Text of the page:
The signal came through a photo-forum, where the odd pictures of Freeda were simultaneously spotted and sent to our team by our colleague Stefan Avramov and the Hungarian Istvan Balasz. The interesting thing about that is that the signal for Freeda being shot in Turkey was also received by our Hungarian colleague Tamas Eniko Anna.
Freeda is among the greatest adventurer from all 46 birds, released within the Vultures Return in Bulgaria LIFE08 NAT/BG/278.
Freeda is a young female Griffon Vulture, hatched in 2008 in Albacate, Spain and sent to Bulgaria in March 2009 to become a part of the pilot five-year programme for restoring the Griffon Vultures as nesting species in the Balkan Mountains.
The bird was released within the Vultures Return in Bulgaria Project in the area of the Sinite kamani Nature Park in October 2010. In January 2011 the vulture was found shot in the area of Edirne, treated and stabilized thanks to the Turkish authorities and our colleagues from the University of Istanbul.
The experts decided that despite the cares and efforts of our Turkish colleagues from the Istanbul University, the bird would have best chances if released from the initial site in the Sinite kamani Nature Park. After a month of paperwork and thanks to the kind assistance of Dr. Ozge Erdogan, Dr. Ahmet Kutukcu, Mr. Ozkan Uner, the National agency for Food Safety, the Ministry of Environment and Waters and the Turkish authorities, the bird was successfully transported back to Bulgaria in March 2011. Then K06 got her name – Freeda, passed a month of quarantine at the Wildlife Rehabilitation and Rescue Centre at Green Balkans – Stara Zagora and was transported to the adaptation aviary of Sinite kamani NP.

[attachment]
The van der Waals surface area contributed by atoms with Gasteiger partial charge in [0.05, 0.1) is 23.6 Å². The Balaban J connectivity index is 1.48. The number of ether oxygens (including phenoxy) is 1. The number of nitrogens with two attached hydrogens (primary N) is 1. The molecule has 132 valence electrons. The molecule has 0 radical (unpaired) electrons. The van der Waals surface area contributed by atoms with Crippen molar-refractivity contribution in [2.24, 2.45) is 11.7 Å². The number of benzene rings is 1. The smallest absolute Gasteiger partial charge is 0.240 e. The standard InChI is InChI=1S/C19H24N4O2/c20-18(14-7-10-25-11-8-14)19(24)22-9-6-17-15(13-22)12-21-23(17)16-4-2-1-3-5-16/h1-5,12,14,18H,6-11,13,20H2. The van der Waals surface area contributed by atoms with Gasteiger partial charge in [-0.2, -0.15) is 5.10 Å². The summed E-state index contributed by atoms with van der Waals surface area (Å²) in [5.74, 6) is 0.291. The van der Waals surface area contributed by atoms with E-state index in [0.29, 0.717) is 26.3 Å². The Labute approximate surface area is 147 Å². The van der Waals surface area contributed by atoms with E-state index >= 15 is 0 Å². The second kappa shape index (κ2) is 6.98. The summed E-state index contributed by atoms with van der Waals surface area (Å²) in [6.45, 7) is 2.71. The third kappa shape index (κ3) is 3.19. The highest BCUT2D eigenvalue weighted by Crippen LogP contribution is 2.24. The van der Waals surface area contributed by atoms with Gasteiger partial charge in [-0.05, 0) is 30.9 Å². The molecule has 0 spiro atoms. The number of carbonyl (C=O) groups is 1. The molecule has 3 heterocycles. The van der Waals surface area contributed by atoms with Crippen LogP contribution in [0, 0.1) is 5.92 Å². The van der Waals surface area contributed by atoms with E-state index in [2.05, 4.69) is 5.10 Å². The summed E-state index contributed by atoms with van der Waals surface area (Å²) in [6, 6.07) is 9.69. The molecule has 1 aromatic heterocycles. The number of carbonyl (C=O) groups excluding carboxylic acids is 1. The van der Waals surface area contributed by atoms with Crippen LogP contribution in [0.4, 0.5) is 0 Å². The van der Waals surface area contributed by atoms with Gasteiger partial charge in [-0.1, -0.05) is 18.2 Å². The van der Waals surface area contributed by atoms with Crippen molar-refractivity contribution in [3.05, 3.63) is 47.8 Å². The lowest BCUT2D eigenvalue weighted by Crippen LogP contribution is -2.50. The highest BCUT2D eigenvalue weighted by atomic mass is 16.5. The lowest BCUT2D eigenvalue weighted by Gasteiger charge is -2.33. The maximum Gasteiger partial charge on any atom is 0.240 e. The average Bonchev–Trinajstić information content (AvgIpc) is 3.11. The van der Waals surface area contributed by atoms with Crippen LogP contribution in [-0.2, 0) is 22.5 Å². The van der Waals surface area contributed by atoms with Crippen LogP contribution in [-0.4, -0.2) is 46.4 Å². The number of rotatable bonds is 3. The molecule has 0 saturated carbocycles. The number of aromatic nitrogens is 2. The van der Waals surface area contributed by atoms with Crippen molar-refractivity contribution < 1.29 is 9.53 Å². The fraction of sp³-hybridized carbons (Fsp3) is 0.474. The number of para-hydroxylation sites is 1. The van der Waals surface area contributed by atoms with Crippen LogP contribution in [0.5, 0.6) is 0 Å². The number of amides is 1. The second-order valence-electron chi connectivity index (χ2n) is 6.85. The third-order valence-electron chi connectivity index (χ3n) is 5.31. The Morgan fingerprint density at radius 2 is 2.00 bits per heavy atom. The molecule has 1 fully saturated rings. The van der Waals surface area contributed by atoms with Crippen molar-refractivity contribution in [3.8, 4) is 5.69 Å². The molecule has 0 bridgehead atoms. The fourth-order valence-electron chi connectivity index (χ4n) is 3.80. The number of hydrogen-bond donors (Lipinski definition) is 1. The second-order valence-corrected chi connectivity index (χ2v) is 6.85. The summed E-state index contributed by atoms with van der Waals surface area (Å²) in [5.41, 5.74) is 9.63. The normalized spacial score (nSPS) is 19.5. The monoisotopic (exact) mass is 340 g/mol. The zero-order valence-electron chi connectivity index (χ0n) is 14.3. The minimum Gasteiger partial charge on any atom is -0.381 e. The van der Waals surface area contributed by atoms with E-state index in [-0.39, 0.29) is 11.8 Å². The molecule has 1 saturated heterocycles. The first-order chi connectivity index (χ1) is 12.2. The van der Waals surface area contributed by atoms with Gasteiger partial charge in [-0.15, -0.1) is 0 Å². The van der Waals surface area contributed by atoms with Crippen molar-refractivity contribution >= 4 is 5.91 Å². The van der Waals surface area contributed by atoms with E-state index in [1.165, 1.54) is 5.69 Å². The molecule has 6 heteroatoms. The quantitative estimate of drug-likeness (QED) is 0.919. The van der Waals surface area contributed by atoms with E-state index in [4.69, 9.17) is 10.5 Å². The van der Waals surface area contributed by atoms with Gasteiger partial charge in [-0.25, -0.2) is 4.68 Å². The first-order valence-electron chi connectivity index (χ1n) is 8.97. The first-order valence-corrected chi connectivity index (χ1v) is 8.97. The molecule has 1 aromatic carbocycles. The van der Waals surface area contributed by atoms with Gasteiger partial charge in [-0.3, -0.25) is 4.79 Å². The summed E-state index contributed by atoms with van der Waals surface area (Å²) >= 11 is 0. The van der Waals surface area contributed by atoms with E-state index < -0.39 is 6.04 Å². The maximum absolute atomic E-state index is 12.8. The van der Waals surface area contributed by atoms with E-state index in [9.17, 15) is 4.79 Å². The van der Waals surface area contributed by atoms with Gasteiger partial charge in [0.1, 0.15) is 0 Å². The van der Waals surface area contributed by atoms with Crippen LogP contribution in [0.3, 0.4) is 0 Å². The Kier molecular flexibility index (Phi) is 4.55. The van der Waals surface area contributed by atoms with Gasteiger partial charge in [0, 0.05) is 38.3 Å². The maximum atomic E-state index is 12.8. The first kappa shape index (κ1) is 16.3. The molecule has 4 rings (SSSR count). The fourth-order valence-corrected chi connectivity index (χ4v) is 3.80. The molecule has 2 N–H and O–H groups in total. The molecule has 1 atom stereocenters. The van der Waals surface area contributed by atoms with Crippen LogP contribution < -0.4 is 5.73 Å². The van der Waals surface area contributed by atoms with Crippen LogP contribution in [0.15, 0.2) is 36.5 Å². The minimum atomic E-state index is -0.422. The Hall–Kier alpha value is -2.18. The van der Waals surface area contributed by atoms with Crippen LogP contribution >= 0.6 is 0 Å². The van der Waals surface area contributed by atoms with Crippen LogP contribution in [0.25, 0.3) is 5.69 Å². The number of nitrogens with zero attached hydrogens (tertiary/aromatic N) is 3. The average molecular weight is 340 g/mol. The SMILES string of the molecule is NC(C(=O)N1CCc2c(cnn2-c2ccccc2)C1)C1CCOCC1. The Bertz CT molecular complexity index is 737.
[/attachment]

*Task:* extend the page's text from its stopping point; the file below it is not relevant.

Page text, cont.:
On June 13th Freeda received a second chance out of the adaptation aviary. Unlike six other Griffon Vultures, which stayed in the area, Freeda once again chose adventures.